One of the tastiest things I can think of is Jell-O—and just in time to celebrate the Second Annual Jell-O Mold Competition, comes a bit of research from the ACS journal, Analytical Chemistry.
The article, "Using Inexpensive Jell-O Chips for Hands-On Microfluidics Education1," presents an interesting model of microfluidic devices using, you guessed it, Jell-O.
The idea is to get anyone (probably mostly Jell-O enthusiasts) really excited about microfluidics. Getting students to design and build a microfluidic device could spark an immense interest in a technology that could one day be as commonplace as cellphones.
This figure at right shows the authors' scheme for "producing Jell-O chips using soft lithography," whose hopes are they certain key concepts—including photolithography, crosslinking density, photopolymerization, and rapid prototyping—will be easily conveyed to students of all levels. The article runs through a few different chip designs, including one that demonstrates pressure-driven flow, another that teaches principles of dimensionless numbers, and finally a "Jell-O chip" that can be used for teaching the fundamentals of pH sensing and parallelization,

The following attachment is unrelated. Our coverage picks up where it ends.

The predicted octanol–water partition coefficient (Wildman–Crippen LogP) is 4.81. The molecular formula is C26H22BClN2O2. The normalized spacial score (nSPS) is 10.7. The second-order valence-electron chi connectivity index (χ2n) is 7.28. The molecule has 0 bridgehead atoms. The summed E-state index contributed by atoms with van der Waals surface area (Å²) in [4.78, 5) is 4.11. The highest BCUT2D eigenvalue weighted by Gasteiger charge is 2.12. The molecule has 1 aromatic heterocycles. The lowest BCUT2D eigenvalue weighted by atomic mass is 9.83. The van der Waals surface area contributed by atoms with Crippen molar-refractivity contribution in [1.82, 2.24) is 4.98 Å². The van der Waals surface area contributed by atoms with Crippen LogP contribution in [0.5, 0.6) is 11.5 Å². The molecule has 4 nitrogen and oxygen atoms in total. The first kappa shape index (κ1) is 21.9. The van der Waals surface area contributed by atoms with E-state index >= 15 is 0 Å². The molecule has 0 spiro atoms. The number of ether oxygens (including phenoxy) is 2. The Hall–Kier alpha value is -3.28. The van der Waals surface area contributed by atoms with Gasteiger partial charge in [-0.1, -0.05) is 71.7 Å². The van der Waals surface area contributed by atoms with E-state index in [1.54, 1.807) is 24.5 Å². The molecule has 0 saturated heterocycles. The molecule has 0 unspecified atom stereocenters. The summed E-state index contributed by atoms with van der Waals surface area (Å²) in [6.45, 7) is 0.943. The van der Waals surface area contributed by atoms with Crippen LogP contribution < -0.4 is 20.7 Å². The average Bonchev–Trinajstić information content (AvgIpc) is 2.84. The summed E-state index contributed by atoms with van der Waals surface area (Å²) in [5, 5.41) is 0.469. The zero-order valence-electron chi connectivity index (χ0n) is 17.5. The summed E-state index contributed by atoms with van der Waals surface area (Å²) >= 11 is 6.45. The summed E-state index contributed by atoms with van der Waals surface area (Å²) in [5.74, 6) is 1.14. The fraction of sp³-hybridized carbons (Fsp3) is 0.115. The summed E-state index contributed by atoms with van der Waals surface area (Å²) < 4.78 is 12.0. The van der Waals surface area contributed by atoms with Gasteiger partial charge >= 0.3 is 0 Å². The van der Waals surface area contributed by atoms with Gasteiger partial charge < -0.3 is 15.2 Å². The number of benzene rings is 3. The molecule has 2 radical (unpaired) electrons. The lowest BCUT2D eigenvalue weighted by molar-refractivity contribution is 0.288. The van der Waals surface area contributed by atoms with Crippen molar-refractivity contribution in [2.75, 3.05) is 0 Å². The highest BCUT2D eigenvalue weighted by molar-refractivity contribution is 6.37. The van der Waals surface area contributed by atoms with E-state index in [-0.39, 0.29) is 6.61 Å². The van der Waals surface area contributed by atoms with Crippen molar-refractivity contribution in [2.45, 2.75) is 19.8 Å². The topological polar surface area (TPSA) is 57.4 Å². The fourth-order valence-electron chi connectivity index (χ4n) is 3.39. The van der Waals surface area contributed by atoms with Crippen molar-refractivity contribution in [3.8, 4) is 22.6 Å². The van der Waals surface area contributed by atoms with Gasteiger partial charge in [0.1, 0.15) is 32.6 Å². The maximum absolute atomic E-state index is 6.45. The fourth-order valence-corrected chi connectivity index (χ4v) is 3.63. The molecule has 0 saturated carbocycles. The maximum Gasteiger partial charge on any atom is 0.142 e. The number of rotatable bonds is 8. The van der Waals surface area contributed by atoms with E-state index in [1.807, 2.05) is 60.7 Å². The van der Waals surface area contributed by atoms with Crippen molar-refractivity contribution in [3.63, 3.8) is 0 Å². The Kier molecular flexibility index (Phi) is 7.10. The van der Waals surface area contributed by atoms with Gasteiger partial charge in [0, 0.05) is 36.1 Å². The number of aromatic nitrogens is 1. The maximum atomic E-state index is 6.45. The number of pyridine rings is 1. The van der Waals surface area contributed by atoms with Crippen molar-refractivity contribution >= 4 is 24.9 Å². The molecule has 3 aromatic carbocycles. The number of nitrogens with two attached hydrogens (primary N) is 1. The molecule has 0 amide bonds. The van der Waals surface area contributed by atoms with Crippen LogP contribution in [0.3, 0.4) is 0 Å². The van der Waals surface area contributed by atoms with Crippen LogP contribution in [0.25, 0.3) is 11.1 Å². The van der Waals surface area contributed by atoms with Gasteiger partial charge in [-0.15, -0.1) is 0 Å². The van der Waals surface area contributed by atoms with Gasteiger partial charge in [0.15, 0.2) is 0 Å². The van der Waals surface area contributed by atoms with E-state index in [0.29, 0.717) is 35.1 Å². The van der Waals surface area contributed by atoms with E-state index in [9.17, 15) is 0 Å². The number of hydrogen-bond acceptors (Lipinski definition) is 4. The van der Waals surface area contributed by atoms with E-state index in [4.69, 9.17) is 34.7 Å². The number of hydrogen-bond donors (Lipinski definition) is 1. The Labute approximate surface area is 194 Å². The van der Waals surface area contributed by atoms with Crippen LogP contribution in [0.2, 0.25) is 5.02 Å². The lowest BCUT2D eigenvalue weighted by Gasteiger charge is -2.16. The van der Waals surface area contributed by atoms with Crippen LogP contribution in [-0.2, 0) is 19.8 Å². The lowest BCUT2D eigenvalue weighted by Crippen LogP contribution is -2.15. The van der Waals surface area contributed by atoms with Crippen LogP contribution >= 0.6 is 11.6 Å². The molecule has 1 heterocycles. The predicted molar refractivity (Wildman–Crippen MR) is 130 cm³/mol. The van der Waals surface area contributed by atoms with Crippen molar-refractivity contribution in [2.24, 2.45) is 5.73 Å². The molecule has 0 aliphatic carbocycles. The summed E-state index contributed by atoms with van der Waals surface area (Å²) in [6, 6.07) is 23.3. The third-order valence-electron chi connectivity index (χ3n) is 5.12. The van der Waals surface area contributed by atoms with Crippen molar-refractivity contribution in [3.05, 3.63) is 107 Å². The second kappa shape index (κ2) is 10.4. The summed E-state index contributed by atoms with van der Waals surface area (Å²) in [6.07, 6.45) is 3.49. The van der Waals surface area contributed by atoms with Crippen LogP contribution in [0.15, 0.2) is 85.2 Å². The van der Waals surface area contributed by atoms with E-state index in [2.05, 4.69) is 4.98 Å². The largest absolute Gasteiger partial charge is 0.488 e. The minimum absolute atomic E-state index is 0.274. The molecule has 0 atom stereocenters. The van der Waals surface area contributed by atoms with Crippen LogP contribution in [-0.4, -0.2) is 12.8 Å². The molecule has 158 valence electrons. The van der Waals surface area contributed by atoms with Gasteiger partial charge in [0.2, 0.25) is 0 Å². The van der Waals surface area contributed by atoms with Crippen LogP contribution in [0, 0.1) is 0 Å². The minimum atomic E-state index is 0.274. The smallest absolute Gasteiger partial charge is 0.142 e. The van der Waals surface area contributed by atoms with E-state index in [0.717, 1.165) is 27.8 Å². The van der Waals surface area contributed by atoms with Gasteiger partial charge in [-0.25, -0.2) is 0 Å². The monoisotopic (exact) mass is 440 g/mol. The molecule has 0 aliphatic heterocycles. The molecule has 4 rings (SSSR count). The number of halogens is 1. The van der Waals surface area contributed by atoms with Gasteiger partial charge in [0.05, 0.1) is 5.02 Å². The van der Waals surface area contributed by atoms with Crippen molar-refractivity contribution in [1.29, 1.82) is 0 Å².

This isn't explicitly mentioned, but I'm hoping the authors take into account how hungry the students are before proceeding with additional lessons... at the end of the day, there might not be enough Jell-O to go around.
1Yang, C., Ouellet, E., & Lagally, E. (2010). Using Inexpensive Jell-O Chips for Hands-On Microfluidics Education Analytical Chemistry DOI: 10.1021/ac902926x